Chinese authorities block access to big-name websites such as Twitter, Facebook, YouTube and numerous others, and to thwart these restrictions, many residents on the mainland use virtual private networks (VPNs). Starting this week, that could be a crime. Use of VPNs and special cable connections in China must now be approved by the government, essentially making these services illegal in the country.
China’s Ministry of Industry and Information Technology announced the new rules on Sunday, as reported by the South China Morning Post. Calling it a “clean-up” of the country’s internet connections, the Ministry said the new rules would go live immediately and be in place until March 31st, 2018.
VPNs are already subject to government scrutiny and interference in China. The most recent, large-scale crackdown on VPNs happened in March 2016, during the National People’s Congress meeting in Beijing, SCMP says.
As The Washington Post points out, China’s new VPN and cable regulations are purposefully vague. It’s unclear how the government will implement or enforce these rules, but the language in the announcement suggests Chinese officials are taking aim at companies who provide VPN services to individual citizens, rather than professionals working for multinational corporations in the country.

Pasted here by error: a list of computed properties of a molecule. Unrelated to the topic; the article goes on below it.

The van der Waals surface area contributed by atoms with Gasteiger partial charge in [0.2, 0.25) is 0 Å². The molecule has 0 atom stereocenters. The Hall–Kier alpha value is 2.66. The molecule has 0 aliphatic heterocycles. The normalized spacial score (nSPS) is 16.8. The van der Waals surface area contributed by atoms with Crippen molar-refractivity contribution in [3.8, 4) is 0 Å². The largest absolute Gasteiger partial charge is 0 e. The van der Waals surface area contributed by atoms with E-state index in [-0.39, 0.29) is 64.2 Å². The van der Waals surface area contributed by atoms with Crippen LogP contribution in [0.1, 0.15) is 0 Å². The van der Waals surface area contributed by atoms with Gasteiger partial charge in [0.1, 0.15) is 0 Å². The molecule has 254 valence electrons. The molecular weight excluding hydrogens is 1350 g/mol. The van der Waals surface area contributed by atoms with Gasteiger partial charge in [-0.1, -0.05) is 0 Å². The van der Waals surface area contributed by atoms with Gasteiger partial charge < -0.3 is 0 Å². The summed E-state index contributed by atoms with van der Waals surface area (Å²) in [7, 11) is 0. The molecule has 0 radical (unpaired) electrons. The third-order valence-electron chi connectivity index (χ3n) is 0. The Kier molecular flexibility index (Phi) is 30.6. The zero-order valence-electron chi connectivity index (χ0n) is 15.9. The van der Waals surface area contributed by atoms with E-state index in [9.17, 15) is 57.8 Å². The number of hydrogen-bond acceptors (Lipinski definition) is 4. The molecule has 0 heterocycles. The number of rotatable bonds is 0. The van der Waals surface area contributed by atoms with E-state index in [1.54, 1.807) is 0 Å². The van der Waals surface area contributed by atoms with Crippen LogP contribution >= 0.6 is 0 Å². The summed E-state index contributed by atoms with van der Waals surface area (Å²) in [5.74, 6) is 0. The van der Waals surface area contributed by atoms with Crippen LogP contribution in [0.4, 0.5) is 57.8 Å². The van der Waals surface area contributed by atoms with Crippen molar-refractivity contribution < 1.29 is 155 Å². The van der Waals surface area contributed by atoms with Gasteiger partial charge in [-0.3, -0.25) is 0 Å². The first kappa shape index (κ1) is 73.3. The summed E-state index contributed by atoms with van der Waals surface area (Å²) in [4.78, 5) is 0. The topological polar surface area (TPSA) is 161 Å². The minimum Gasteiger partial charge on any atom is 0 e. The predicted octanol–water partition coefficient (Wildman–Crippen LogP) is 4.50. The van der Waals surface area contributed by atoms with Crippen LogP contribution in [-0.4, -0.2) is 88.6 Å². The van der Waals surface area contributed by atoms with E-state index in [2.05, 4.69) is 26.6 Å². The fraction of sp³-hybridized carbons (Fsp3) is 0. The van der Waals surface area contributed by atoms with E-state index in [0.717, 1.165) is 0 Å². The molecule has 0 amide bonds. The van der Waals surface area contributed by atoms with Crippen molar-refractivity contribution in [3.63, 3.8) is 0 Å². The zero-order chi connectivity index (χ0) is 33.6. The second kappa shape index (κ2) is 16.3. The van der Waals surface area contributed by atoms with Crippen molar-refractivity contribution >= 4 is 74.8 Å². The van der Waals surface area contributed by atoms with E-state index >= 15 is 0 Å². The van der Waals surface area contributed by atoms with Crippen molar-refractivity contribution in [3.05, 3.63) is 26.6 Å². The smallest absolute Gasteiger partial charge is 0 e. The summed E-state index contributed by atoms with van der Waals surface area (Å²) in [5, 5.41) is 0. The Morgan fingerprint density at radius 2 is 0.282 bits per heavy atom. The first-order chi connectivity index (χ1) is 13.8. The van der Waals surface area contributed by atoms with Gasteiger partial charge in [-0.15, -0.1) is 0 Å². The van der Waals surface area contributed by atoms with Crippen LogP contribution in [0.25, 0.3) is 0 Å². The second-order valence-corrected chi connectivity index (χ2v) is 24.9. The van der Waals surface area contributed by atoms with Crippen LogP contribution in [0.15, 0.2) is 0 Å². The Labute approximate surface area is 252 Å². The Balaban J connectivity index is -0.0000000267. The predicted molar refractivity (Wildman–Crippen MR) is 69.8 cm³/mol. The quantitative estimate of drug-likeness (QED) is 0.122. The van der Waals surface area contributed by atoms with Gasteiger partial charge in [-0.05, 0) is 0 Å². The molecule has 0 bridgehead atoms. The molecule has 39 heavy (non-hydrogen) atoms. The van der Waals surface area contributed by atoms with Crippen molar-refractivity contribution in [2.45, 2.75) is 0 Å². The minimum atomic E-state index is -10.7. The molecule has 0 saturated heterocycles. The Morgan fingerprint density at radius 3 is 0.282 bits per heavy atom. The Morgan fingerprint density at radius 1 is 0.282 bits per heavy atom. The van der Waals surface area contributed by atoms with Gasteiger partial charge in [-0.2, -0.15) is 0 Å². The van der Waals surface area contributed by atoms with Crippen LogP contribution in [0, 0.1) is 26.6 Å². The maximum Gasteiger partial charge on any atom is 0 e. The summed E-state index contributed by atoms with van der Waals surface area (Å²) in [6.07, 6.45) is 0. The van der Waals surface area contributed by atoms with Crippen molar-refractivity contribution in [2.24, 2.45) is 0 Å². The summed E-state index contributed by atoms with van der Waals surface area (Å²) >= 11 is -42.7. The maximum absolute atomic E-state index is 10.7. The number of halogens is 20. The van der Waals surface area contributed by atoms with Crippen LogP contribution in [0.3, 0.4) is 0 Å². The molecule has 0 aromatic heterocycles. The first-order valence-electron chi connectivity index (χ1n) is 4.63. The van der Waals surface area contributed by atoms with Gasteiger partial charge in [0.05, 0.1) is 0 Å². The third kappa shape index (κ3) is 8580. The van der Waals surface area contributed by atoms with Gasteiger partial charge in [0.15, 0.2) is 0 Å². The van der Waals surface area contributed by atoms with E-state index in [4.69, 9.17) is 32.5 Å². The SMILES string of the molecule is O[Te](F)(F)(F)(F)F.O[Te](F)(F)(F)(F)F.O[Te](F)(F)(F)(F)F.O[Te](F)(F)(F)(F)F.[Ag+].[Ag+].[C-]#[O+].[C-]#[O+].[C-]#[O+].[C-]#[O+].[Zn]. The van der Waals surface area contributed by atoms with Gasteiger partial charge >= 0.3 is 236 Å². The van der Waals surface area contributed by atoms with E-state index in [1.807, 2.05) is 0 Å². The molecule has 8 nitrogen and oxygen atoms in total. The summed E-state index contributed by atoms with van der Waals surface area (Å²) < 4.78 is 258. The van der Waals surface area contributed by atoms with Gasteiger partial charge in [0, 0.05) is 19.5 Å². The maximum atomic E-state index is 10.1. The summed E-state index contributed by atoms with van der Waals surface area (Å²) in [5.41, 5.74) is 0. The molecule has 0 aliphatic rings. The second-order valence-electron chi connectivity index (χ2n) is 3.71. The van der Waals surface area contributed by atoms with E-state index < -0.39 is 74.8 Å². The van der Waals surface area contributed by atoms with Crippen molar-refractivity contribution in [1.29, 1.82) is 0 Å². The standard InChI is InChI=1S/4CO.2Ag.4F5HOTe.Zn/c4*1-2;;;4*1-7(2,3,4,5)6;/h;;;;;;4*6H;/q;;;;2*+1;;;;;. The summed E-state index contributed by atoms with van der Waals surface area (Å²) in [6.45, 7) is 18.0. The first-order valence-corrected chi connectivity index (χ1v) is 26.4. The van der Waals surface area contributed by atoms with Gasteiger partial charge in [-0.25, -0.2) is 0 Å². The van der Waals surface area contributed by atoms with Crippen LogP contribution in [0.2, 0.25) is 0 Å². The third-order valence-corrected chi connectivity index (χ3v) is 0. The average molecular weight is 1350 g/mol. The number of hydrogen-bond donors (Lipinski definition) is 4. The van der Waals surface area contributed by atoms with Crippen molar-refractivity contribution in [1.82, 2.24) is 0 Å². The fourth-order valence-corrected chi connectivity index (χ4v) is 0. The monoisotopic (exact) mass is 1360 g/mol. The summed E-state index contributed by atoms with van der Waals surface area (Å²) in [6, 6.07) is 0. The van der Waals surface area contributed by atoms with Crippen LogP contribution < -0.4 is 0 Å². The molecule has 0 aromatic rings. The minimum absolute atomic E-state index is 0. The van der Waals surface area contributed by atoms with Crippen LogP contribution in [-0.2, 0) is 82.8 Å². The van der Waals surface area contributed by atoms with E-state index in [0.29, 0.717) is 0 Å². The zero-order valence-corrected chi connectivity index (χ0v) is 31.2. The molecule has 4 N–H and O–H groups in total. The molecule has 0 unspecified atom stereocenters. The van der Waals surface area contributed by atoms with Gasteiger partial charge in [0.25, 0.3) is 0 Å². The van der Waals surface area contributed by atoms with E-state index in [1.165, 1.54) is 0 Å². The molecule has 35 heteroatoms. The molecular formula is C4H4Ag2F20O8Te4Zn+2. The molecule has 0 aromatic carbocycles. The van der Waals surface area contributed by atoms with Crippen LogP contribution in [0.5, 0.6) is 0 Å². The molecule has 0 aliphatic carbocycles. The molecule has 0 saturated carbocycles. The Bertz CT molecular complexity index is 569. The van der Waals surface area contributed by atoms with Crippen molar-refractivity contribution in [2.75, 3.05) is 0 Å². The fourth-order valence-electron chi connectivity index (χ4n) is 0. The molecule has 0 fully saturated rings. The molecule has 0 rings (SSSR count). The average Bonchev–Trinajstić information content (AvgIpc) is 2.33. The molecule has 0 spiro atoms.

Last week, in stark contrast to the Ministry’s new VPN rules, Chinese leader Xi Jinping defended the tenets of globalization at the World Economic Forum in Davos, Switzerland.
“We must redouble efforts to develop global connectivity to enable all countries to achieve inter-connected growth and share prosperity… Pursuing protectionism is like locking oneself in a dark room. While wind and rain may be kept outside, that dark room will also block light and air,” he said.
China isn’t the only country that censors internet access: Authorities in Egypt, Russia, Cuba, Bahrain, Turkey, Vietnam and other nations also routinely interrupt connections, particularly during times of political strife. In July, the United Nations Human Rights Council condemned the state-sponsored disruption of internet access and upheld online privacy as an essential facet of freedom of expression.
Via: The Washington Post. Source: South China Morning Post. Taken from: engadget.com